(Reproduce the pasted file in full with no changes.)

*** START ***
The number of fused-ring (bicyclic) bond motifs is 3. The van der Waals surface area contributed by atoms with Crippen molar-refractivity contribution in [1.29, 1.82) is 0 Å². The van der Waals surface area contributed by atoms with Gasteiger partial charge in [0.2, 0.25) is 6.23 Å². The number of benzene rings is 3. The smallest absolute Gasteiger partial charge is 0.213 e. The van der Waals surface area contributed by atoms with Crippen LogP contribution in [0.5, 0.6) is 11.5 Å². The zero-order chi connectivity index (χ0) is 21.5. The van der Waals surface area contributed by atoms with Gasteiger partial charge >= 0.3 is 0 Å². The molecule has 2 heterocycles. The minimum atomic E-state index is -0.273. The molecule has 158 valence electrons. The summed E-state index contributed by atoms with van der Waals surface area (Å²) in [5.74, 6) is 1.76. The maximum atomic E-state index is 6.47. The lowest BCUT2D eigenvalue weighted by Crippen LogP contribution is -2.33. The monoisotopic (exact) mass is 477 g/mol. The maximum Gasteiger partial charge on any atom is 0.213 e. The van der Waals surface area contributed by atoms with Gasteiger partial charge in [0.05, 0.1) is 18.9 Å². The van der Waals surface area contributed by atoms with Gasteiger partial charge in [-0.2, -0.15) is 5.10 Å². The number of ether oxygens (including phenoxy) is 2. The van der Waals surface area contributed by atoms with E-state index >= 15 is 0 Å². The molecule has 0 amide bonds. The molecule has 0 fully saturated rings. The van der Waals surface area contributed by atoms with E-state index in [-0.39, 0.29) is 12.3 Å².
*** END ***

The number of fused-ring (bicyclic) bond motifs is 3. The van der Waals surface area contributed by atoms with Crippen molar-refractivity contribution in [1.29, 1.82) is 0 Å². The van der Waals surface area contributed by atoms with Gasteiger partial charge in [0.2, 0.25) is 6.23 Å². The number of benzene rings is 3. The smallest absolute Gasteiger partial charge is 0.213 e. The van der Waals surface area contributed by atoms with Crippen LogP contribution in [0.5, 0.6) is 11.5 Å². The zero-order chi connectivity index (χ0) is 21.5. The van der Waals surface area contributed by atoms with Gasteiger partial charge >= 0.3 is 0 Å². The molecule has 2 heterocycles. The minimum atomic E-state index is -0.273. The molecule has 158 valence electrons. The summed E-state index contributed by atoms with van der Waals surface area (Å²) in [5.74, 6) is 1.76. The maximum atomic E-state index is 6.47. The lowest BCUT2D eigenvalue weighted by Crippen LogP contribution is -2.33. The monoisotopic (exact) mass is 477 g/mol. The maximum Gasteiger partial charge on any atom is 0.213 e. The van der Waals surface area contributed by atoms with Gasteiger partial charge in [0.05, 0.1) is 18.9 Å². The van der Waals surface area contributed by atoms with Gasteiger partial charge in [-0.2, -0.15) is 5.10 Å². The number of ether oxygens (including phenoxy) is 2. The van der Waals surface area contributed by atoms with E-state index >= 15 is 0 Å². The molecule has 0 amide bonds. The molecule has 0 fully saturated rings. The van der Waals surface area contributed by atoms with E-state index in [-0.39, 0.29) is 12.3 Å².